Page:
Police have raided Kurdish groups across Australia. In what appears to be a re-run of the farcical and highly embarrassing Tamil terror trial, the current allegations against the Kurdish community are that they "funnelled as much as $1 million to the Turkish separatist group, the Kurdistan Workers Party (PKK)".
The power to ban organisations as "terrorist" is a key plank of the repressive terror laws passed over recent years.
In the 1950s there was a protracted national debate over whether the Communist Party would be banned. Prominent people from all political persuasions argued against this – not to defend communism, but to defend our own traditions of political debate. In the end, after the High Court had struck down the legislation, the subsequent referendum to ban the Communist Party failed.
Today, however, we have reached the point, with remarkably little discussion, where the Attorney-General of the day - a politician - can ban a political party as terrorist with very little opportunity for judicial oversight of that decision.
On 15 December 2005, a week after the Turkish Prime Minister Recep Erdoğan visited Australia, the then Attorney-General, Mr Ruddock, listed the PKK – the Kurdish Workers Party - as a terrorist organisation.
In his media release announcing the decision, Mr Ruddock said:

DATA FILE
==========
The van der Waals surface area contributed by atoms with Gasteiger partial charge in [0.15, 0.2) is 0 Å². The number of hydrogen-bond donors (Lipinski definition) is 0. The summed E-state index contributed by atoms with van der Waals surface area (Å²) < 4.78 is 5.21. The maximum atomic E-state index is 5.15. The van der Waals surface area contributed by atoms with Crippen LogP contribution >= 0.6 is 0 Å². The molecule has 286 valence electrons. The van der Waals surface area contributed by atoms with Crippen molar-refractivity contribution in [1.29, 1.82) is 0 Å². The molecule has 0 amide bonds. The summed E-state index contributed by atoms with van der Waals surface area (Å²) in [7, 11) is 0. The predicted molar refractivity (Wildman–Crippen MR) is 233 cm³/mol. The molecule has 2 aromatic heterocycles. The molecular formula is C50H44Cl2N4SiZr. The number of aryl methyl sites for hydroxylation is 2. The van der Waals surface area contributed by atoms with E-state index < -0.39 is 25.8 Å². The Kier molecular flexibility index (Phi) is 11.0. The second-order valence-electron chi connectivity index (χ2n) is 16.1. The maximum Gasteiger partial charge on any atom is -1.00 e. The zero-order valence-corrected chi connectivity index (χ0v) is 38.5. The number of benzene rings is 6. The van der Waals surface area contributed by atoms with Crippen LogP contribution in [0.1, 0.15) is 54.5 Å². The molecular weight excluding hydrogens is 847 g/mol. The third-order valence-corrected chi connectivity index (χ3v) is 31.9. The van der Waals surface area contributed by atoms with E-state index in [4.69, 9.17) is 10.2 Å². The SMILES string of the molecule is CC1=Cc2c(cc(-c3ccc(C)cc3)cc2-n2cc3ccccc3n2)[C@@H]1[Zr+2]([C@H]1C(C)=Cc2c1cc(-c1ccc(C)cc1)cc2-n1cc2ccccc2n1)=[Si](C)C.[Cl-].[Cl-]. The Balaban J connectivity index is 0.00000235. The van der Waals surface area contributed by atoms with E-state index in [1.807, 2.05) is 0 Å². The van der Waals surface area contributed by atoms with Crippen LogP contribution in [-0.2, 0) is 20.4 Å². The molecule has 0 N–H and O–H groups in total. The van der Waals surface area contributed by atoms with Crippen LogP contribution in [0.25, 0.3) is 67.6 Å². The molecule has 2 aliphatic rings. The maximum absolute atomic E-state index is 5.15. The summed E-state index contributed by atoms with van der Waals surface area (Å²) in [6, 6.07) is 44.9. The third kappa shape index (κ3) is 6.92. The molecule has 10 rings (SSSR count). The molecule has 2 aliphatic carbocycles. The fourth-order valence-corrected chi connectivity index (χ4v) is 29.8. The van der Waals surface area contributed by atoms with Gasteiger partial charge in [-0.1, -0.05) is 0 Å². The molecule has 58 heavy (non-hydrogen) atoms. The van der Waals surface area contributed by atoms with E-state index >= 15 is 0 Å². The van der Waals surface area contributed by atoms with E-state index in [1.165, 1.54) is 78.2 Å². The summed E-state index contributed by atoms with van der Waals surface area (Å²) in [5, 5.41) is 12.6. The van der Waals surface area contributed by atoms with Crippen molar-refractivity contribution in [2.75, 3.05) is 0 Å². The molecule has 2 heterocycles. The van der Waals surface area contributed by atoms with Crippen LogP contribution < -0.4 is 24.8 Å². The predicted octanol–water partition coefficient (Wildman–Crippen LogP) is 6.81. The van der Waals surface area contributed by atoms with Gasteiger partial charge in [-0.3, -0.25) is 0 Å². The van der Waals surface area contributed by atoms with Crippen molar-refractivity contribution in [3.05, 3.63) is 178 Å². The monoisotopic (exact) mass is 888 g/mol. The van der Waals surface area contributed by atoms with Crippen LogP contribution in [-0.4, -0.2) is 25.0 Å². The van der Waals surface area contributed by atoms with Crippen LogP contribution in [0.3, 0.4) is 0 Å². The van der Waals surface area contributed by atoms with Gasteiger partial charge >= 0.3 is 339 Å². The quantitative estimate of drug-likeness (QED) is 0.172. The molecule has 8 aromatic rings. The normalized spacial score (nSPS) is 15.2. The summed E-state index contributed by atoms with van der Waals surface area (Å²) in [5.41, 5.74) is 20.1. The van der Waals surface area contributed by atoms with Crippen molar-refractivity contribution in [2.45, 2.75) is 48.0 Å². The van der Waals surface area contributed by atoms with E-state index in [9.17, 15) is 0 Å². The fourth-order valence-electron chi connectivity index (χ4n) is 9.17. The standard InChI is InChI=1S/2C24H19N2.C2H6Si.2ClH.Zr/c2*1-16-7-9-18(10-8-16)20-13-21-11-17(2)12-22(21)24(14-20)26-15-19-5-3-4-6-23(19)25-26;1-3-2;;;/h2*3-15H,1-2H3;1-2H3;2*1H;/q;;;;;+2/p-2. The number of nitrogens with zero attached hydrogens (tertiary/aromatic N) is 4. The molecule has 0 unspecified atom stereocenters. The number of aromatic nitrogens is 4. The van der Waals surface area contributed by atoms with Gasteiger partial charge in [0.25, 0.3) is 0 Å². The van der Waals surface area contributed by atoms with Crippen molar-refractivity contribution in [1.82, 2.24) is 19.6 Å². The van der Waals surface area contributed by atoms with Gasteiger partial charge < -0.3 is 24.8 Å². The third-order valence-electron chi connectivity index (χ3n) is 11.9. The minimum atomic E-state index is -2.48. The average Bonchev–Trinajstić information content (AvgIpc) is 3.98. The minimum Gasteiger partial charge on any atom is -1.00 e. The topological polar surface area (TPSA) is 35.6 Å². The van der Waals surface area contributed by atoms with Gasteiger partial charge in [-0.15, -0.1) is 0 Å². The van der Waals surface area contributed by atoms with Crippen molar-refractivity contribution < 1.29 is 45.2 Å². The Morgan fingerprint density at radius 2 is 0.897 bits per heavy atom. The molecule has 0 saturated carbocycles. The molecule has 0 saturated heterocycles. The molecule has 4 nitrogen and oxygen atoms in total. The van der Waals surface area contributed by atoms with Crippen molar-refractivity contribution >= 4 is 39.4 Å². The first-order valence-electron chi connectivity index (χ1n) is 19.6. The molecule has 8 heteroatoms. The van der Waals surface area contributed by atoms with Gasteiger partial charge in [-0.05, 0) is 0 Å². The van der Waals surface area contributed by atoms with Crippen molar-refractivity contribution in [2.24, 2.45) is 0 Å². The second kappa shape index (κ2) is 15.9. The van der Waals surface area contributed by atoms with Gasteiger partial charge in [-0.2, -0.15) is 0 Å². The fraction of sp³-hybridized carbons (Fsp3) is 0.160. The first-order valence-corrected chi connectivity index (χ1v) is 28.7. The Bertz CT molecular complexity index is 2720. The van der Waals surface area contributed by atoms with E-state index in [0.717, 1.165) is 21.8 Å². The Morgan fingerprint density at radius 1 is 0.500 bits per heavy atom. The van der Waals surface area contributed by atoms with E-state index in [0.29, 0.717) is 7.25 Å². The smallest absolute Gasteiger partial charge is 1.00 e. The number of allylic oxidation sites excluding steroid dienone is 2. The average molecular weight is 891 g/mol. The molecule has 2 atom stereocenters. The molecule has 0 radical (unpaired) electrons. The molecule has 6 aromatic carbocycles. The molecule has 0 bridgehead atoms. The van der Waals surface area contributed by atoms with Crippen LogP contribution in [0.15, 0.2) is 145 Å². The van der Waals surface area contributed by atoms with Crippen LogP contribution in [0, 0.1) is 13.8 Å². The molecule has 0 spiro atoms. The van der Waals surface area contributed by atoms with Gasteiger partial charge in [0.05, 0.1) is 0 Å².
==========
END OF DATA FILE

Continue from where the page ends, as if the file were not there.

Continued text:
The Government will not tolerate involvement with groups or activities that threaten the safety and security of Australia
But there has never been any suggestion that the PKK threatens the safety and security of Australia or Australians.
The PKK has been involved in an internal armed conflict with Turkey since the 1980s. There is fault on both sides. Human Rights Watch has certainly criticised both sides.
The proscription power is supposed to be in aid of preventing politically motivated violence - particularly in Australia - but instead it has been used to aid a government which is engaged in political conflict with the Kurdish minority.
For Australian Kurdish refugees who fled political persecution for their PKK allegiances, or who where imputed to be PKK sympathizers by the Turkish government, proscription presents specific dangers. They are open to prosecution for the same reasons they were granted asylum – supporting the PKK.
And under these bizarre terror laws, a commitment to non-violence would be no defence.
No one can in practice challenge the proscription in court. To do so the Kurdish groups in question would have to state that they were affected because they were aligned to the PKK - thus exposing themselves to prosecution.
Senator Bob Brown moved in August 2006 a motion to disallow the listing of the PKK. Labor senators voted with the coalition in support of Mr Ruddock's listing. The listing undermines negotiations for peace, and criminalizes any Australian dialogue with the PKK on solutions for the resolution of conflict.
In Turkey, the political party representing the Kurds has been banned, the human rights activist acting for repressed Kurds has been arrested, and there has been a string of incidents involving police shootings and violence.
Once again our own security services are being used to aid a repressive foreign regime with a ghastly human rights record. In the name of fighting terrorism, we have allied ourselves with injustice.